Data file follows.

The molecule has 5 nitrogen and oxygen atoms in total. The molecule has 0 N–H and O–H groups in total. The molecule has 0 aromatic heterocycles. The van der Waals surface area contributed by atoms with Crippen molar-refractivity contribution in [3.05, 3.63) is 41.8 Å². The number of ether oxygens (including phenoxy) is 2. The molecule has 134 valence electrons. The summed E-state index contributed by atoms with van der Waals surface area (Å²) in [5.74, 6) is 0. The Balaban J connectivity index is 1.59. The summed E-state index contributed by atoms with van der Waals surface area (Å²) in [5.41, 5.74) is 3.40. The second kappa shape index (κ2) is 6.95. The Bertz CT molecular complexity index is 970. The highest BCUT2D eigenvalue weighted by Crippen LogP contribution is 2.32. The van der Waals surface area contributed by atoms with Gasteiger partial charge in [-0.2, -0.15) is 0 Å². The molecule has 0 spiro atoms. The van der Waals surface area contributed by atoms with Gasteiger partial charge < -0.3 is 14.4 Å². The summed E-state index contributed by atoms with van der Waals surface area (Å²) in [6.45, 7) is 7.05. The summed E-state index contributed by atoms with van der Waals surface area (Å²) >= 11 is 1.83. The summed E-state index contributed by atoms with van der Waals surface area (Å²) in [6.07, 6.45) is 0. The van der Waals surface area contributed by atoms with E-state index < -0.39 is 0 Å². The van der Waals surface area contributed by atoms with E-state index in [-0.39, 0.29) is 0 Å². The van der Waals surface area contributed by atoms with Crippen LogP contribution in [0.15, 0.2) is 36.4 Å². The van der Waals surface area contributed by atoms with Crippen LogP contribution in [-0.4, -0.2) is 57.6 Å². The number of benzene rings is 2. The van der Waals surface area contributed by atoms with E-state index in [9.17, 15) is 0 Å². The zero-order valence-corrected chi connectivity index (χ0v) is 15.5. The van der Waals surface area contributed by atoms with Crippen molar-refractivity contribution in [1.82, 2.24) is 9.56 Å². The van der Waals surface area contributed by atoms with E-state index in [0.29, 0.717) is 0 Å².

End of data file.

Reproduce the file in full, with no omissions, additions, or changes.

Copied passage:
The molecule has 5 nitrogen and oxygen atoms in total. The molecule has 0 N–H and O–H groups in total. The molecule has 0 aromatic heterocycles. The van der Waals surface area contributed by atoms with Crippen molar-refractivity contribution in [3.05, 3.63) is 41.8 Å². The number of ether oxygens (including phenoxy) is 2. The molecule has 134 valence electrons. The summed E-state index contributed by atoms with van der Waals surface area (Å²) in [5.74, 6) is 0. The Balaban J connectivity index is 1.59. The summed E-state index contributed by atoms with van der Waals surface area (Å²) in [5.41, 5.74) is 3.40. The second kappa shape index (κ2) is 6.95. The Bertz CT molecular complexity index is 970. The highest BCUT2D eigenvalue weighted by Crippen LogP contribution is 2.32. The van der Waals surface area contributed by atoms with Gasteiger partial charge in [-0.2, -0.15) is 0 Å². The molecule has 0 spiro atoms. The van der Waals surface area contributed by atoms with Gasteiger partial charge < -0.3 is 14.4 Å². The summed E-state index contributed by atoms with van der Waals surface area (Å²) in [6.45, 7) is 7.05. The summed E-state index contributed by atoms with van der Waals surface area (Å²) >= 11 is 1.83. The summed E-state index contributed by atoms with van der Waals surface area (Å²) in [6.07, 6.45) is 0. The van der Waals surface area contributed by atoms with E-state index < -0.39 is 0 Å². The van der Waals surface area contributed by atoms with E-state index in [-0.39, 0.29) is 0 Å². The van der Waals surface area contributed by atoms with Crippen LogP contribution in [0.15, 0.2) is 36.4 Å². The van der Waals surface area contributed by atoms with Crippen LogP contribution in [-0.4, -0.2) is 57.6 Å². The number of benzene rings is 2. The van der Waals surface area contributed by atoms with E-state index in [9.17, 15) is 0 Å². The zero-order valence-corrected chi connectivity index (χ0v) is 15.5. The van der Waals surface area contributed by atoms with Crippen molar-refractivity contribution in [1.82, 2.24) is 9.56 Å². The van der Waals surface area contributed by atoms with E-state index in [0.29, 0.717) is 0 Å².